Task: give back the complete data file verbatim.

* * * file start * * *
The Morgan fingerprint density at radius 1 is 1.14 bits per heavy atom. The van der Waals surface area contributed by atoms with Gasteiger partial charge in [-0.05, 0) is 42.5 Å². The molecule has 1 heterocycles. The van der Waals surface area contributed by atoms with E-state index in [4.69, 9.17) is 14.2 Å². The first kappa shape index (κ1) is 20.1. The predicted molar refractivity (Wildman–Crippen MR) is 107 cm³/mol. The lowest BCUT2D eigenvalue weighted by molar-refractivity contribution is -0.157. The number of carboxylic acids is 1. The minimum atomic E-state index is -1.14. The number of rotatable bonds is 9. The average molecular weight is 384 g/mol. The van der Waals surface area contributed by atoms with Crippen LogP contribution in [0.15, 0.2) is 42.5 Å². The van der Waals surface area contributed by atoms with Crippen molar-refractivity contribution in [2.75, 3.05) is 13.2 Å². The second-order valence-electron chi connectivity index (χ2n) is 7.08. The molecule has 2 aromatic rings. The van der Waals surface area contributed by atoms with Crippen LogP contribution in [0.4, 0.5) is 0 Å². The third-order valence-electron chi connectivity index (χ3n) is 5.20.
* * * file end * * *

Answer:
The Morgan fingerprint density at radius 1 is 1.14 bits per heavy atom. The van der Waals surface area contributed by atoms with Gasteiger partial charge in [-0.05, 0) is 42.5 Å². The molecule has 1 heterocycles. The van der Waals surface area contributed by atoms with E-state index in [4.69, 9.17) is 14.2 Å². The first kappa shape index (κ1) is 20.1. The predicted molar refractivity (Wildman–Crippen MR) is 107 cm³/mol. The lowest BCUT2D eigenvalue weighted by molar-refractivity contribution is -0.157. The number of carboxylic acids is 1. The minimum atomic E-state index is -1.14. The number of rotatable bonds is 9. The average molecular weight is 384 g/mol. The van der Waals surface area contributed by atoms with Crippen LogP contribution in [0.15, 0.2) is 42.5 Å². The van der Waals surface area contributed by atoms with Crippen molar-refractivity contribution in [2.75, 3.05) is 13.2 Å². The second-order valence-electron chi connectivity index (χ2n) is 7.08. The molecule has 2 aromatic rings. The van der Waals surface area contributed by atoms with Crippen LogP contribution in [0.4, 0.5) is 0 Å². The third-order valence-electron chi connectivity index (χ3n) is 5.20.